Qatar, however, evidently cares nothing about the interests of ordinary Palestinians, such as boosting their economy and improving their living conditions. What it cares about is embracing the leaders of Hamas to make Qatar appear to the Arabs and Muslims as the main supporter of the Palestinian "resistance" – a euphemism for the "armed struggle" against Israel.
The presence of the Hamas leaders in Qatar does not surprise those who are familiar with the Gulf state's history of supporting the Muslim Brotherhood, of which Hamas is an offshoot.
For several decades, Qatar warmly embraced the late Sheikh Yusuf al-Qaradawi, an Egyptian scholar who headed the radical Islamic organization World Association of Muslim Scholars. Through this organization, he concentrated and coordinated the activity of radical Islamic scholars around the world, many of them members of the Muslim Brotherhood. According to a report by the Meir Amit Intelligence and Terrorism Information Center:
"Qaradawi is mainly known as the key figure in shaping the concept of violent jihad and the one who allowed carrying out terror attacks, including suicide bombings, against Israeli citizens, the US forces in Iraq, and some of the Arab regimes.... Due to Qaradawi's attitude toward violent jihad, he was banned from entering several countries. In 1999, he was banned from entering the US. In 2009, he was banned from entering Britain due to his support of suicide bombings in Israel. Between the years 2013-2018, he was placed on the Interpol wanted list at the request of Egyptian police."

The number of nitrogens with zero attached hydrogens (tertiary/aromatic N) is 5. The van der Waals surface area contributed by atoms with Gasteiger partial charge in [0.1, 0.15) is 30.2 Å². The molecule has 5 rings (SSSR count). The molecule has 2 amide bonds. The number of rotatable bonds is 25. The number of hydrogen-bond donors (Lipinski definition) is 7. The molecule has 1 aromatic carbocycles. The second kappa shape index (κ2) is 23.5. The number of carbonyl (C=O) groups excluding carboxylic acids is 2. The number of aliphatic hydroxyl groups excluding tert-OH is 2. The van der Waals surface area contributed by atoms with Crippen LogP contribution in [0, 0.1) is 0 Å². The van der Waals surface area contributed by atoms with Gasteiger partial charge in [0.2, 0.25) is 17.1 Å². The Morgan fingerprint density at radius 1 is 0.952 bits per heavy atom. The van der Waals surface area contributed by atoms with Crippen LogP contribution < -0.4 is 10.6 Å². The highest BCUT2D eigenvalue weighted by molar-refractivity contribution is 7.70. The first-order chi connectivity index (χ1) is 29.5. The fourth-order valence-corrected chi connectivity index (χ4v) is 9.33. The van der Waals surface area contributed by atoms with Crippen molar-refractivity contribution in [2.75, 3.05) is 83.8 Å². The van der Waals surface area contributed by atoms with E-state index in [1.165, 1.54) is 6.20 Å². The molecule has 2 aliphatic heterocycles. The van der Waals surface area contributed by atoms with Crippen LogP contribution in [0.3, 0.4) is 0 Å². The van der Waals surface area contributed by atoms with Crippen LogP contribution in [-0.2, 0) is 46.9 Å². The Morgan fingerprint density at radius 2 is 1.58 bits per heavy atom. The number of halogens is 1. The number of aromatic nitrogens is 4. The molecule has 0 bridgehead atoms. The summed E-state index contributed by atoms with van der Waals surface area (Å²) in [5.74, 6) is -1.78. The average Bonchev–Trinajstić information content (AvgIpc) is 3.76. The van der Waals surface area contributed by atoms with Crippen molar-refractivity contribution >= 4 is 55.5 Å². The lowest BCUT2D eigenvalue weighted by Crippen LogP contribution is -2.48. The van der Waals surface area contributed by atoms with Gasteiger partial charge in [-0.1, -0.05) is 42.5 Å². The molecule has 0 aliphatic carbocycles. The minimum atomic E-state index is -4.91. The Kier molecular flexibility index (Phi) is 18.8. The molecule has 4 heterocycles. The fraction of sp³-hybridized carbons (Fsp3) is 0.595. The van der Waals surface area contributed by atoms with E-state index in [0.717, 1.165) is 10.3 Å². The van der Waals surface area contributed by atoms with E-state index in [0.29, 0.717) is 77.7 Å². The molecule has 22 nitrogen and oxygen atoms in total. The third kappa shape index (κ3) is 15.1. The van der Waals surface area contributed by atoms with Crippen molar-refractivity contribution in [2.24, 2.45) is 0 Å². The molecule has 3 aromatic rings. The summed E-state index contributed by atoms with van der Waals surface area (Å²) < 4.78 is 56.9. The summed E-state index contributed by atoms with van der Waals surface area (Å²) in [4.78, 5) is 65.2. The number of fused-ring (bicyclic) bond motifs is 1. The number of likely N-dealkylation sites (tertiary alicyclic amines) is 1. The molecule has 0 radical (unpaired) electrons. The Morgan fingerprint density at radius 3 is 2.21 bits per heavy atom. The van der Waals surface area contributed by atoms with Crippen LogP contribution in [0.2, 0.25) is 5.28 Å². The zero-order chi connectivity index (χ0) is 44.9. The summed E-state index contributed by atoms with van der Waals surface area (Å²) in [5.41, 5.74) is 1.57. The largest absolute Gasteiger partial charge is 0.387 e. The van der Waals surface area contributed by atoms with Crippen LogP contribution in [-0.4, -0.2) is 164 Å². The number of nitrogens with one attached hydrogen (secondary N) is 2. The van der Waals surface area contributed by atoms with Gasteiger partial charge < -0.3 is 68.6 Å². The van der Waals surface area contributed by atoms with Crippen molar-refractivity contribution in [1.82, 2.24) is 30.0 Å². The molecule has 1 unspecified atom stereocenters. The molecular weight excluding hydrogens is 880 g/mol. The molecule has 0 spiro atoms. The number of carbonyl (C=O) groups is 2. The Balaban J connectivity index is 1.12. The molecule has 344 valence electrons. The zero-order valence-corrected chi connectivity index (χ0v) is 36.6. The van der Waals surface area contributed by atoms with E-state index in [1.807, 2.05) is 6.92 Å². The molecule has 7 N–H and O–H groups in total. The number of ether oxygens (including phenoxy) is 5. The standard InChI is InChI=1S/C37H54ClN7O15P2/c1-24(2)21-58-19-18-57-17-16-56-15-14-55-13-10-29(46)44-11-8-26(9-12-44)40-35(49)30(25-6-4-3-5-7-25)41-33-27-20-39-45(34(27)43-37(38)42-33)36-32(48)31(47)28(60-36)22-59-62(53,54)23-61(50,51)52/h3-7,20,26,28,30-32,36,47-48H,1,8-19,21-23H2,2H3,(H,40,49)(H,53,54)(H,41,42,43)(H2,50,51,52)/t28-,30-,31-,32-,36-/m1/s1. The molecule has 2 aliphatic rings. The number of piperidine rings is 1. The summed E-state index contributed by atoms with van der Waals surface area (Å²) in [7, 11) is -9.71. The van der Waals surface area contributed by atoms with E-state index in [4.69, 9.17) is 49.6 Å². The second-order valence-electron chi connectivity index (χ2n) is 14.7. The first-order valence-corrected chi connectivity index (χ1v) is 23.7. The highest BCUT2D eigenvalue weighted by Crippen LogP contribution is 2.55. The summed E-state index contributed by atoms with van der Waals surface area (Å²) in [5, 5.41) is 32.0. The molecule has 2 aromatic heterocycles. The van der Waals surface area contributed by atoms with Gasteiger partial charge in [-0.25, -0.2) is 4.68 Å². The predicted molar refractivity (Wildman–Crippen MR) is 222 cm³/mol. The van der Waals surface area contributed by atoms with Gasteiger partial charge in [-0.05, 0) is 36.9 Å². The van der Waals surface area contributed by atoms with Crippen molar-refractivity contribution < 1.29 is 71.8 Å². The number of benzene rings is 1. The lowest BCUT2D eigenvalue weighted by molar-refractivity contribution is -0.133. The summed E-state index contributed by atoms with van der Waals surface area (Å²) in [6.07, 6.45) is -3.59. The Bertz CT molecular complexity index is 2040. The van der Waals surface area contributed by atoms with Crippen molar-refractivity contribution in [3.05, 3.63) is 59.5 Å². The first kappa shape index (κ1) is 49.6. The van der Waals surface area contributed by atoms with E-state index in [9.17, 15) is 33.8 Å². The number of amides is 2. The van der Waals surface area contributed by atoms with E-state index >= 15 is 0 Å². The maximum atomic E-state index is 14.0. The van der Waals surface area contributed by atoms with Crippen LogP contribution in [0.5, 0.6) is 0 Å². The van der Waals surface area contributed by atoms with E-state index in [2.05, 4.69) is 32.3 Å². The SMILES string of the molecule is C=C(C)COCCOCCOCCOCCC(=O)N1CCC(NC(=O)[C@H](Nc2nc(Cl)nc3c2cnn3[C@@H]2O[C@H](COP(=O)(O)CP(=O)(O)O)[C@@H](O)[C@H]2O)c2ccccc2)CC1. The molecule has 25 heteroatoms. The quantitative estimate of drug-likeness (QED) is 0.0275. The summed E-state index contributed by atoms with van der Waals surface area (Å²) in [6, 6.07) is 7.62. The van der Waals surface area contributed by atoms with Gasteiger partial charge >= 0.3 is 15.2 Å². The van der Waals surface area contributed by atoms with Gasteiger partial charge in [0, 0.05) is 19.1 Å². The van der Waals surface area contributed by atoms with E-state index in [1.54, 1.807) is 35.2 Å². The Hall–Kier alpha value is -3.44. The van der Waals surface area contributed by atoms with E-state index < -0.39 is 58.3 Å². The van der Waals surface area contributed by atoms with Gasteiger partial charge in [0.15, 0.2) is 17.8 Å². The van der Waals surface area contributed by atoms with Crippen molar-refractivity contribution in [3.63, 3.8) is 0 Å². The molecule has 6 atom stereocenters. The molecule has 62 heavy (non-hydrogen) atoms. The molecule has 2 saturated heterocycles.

In spite of Qaradawi's public support for terrorism and inflammatory rhetoric, the Qataris continued to host him and many of his followers, as well as the leaders of Hamas -- in this way turning the emirate into a center for spreading global jihad and terrorism.
The Qataris own the Al-Jazeera TV network, whose Arabic channel has long been described as a platform for the Muslim Brotherhood and as a vehicle for the indefensible. Throughout the Iraq War, "Gruesome images of dead Western soldiers were broadcast. Suicide bombings were described as 'paradise operations' by the channels hosts and terrorist activities were presented as acts of 'resistance.'" Qaradawi "would broadcast sermons to 60 million viewers and describe the Holocaust as a 'divine punishment,' which he hoped would be repeated."
While Al Jazeera demands "press freedom," according to Akhtam Suliman, their former Berlin correspondent, it "is an entirely state-owned network, whose 'reporting is precisely aligned with Qatari foreign policy.'"
Qatar's former Prime Minister Sheikh Hamad bin Jassim is reported to have confirmed that Al-Jazeera is controlled by the Muslim Brotherhood. Al-Jazeera's Arabic channel is also known for its rabid anti-Israel and anti-US tone, as well as its incitement against several Arab heads of state and regimes who have long been considered America's traditional and loyal allies in the Arab world.
It is this detrimental role that, in 2017, prompted four Arab countries -- Saudi Arabia, the United Arab Emirates, Bahrain and Egypt -- to break diplomatic relations with Qatar. The four countries also barred Qatari citizens and closed all their borders to Qatar. According to the official Saudi Press Agency, the kingdom broke ties with Qatar "to protect its national security from the dangers of terrorism and extremism."
The Saudis accused Qatar of: